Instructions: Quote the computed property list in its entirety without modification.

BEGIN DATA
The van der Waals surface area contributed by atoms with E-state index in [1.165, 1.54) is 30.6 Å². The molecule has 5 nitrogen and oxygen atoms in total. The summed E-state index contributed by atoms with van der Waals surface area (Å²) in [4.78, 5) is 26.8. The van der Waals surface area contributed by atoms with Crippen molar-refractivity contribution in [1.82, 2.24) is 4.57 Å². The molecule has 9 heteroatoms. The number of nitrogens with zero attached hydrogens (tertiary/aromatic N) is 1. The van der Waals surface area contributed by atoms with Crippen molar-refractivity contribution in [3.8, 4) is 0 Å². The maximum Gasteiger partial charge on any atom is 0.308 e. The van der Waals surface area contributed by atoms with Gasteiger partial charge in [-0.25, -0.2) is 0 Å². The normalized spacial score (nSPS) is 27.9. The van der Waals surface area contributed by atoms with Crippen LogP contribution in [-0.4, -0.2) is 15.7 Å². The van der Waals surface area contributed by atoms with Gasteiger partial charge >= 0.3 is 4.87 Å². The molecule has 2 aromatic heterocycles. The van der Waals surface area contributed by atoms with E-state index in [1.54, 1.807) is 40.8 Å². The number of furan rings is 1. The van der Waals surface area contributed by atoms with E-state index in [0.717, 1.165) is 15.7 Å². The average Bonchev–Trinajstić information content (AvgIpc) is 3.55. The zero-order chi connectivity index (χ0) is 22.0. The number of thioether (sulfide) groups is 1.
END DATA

The van der Waals surface area contributed by atoms with E-state index in [1.165, 1.54) is 30.6 Å². The molecule has 5 nitrogen and oxygen atoms in total. The summed E-state index contributed by atoms with van der Waals surface area (Å²) in [4.78, 5) is 26.8. The van der Waals surface area contributed by atoms with Crippen molar-refractivity contribution in [1.82, 2.24) is 4.57 Å². The molecule has 9 heteroatoms. The number of nitrogens with zero attached hydrogens (tertiary/aromatic N) is 1. The van der Waals surface area contributed by atoms with Crippen molar-refractivity contribution in [3.8, 4) is 0 Å². The maximum Gasteiger partial charge on any atom is 0.308 e. The van der Waals surface area contributed by atoms with Gasteiger partial charge in [-0.25, -0.2) is 0 Å². The normalized spacial score (nSPS) is 27.9. The van der Waals surface area contributed by atoms with Crippen LogP contribution in [-0.4, -0.2) is 15.7 Å². The van der Waals surface area contributed by atoms with Gasteiger partial charge >= 0.3 is 4.87 Å². The molecule has 2 aromatic heterocycles. The van der Waals surface area contributed by atoms with E-state index in [1.54, 1.807) is 40.8 Å². The number of furan rings is 1. The van der Waals surface area contributed by atoms with E-state index in [0.717, 1.165) is 15.7 Å². The average Bonchev–Trinajstić information content (AvgIpc) is 3.55. The zero-order chi connectivity index (χ0) is 22.0. The number of thioether (sulfide) groups is 1.